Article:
„die Sache" vs. „das Ding"

Many students ask if “die Sache” and “das Ding” are just synonyms. I found the explanation in Duden that those two words are almost used as synonyms.

But is there a better explanation? Thanks for your help!



I had this question coming up in one of my previous sessions, too and looked it up.
Indeed in most of the cases “das Ding” and “die Sache” can be used as synonyms and are both translated to “a thing / an object”.

But other than “das Ding”, “die Sache” has some further meanings; in some cases it can also be translated into “the concern”, “the case” or “the matter” :
"Was die Sache (…) anbelangt " - "Concerning the matter (…) "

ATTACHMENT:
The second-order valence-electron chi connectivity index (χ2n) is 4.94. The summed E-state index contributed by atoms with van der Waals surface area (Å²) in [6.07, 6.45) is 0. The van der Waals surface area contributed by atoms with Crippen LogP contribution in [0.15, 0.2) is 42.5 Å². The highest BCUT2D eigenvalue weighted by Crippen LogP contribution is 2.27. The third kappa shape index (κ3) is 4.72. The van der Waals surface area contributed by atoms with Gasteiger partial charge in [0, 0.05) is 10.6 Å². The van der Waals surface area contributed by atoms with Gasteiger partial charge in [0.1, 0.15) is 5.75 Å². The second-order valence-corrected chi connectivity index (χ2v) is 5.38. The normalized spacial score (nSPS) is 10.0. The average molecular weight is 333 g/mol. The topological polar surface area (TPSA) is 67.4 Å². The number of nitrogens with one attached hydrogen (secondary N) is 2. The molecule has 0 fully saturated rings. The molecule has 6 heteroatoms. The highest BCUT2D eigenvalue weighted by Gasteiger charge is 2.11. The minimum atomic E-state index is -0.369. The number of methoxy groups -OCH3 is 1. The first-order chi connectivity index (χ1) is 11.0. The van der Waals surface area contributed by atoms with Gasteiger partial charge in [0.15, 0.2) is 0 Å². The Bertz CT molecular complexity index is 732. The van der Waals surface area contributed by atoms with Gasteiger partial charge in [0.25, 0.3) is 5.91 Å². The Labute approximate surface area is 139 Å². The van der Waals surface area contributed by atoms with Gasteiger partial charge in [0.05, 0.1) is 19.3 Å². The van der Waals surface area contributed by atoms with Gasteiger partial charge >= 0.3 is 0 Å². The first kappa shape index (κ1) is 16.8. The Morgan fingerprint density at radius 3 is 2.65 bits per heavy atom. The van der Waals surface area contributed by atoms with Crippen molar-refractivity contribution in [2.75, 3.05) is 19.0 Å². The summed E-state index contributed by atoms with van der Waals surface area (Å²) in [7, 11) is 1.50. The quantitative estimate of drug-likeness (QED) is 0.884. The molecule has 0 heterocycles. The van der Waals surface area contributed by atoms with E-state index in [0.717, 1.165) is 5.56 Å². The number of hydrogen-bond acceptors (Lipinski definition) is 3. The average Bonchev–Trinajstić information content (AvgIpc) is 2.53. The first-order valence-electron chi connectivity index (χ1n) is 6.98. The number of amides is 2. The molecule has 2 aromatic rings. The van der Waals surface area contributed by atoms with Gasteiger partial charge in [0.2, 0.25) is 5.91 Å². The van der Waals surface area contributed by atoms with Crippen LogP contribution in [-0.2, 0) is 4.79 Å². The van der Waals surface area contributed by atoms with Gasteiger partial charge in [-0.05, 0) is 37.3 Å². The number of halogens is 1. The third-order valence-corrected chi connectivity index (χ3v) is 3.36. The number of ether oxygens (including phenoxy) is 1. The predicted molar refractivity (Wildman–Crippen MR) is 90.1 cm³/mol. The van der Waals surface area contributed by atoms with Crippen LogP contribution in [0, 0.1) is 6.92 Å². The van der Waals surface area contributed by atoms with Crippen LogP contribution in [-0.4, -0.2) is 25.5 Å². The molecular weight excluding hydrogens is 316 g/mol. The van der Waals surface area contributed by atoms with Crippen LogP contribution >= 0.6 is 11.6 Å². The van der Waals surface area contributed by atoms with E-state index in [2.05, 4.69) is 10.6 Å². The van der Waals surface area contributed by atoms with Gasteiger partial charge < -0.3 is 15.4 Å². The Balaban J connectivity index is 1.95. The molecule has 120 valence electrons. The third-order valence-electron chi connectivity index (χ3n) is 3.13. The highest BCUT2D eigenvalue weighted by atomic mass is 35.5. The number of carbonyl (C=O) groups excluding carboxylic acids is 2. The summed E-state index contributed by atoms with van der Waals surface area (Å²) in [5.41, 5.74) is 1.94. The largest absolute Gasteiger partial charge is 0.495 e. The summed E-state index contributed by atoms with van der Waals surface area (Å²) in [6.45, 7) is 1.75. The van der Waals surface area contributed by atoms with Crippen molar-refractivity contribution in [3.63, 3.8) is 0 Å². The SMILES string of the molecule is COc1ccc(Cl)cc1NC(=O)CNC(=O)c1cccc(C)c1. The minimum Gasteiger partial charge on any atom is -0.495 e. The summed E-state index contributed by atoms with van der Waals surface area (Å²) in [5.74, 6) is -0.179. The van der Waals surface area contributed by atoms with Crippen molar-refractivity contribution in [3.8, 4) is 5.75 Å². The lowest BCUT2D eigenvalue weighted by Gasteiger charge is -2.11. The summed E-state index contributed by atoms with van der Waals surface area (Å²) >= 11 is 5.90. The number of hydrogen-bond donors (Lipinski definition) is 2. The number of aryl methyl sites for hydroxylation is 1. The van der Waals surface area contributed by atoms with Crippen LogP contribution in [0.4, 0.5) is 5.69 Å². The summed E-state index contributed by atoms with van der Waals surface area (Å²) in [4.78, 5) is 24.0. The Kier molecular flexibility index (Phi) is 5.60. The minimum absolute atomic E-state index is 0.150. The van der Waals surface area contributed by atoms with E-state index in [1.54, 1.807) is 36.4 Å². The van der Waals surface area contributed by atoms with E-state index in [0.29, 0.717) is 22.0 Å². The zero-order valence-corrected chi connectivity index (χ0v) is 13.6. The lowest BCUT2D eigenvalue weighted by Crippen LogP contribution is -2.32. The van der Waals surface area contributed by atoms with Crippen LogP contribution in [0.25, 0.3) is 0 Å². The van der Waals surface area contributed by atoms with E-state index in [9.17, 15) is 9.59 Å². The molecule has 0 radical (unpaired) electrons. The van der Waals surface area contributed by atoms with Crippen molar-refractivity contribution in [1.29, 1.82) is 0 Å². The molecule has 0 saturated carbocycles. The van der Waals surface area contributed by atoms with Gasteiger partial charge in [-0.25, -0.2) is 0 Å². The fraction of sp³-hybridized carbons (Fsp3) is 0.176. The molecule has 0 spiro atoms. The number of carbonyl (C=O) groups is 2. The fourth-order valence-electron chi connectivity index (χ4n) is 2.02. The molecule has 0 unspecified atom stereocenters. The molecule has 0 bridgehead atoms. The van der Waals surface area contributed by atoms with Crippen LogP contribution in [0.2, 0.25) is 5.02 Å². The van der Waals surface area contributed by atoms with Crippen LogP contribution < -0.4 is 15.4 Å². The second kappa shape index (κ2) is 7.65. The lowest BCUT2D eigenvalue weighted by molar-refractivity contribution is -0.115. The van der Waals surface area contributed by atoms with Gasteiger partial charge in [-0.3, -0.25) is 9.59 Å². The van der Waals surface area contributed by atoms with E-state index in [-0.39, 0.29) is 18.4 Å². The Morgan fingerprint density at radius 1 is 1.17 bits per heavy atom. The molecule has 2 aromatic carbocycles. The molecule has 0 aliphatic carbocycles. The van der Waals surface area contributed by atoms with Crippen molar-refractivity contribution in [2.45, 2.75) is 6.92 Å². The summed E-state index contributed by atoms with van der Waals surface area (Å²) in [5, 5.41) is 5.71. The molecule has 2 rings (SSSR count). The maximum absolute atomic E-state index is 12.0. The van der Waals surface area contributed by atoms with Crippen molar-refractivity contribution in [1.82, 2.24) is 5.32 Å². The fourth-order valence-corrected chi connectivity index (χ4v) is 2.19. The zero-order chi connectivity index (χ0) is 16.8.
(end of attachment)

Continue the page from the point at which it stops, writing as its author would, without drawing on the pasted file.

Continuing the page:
“Ist die Sache geklärt?” - “Is the matter sorted?”

This is not really a better explanation, but I hope it helps as I think these are interesting examples to show that the two words cannot always be used as synonyms.

Cheers, Linn


„Ding" also sounds sligthly more informal than „Sache":ok_hand:t4:

  • Ich sehe ein Ding.
  • Ich sehe eine Sache.
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Sponteanously, it came to my mind that …
“Ding” … I’d say, we use it often, when the name of the object doesn’t come to our mind.
“Sache” … is rather used if we talk about something we know how to name, but we don’t want to name it in that moment.

Would you agree?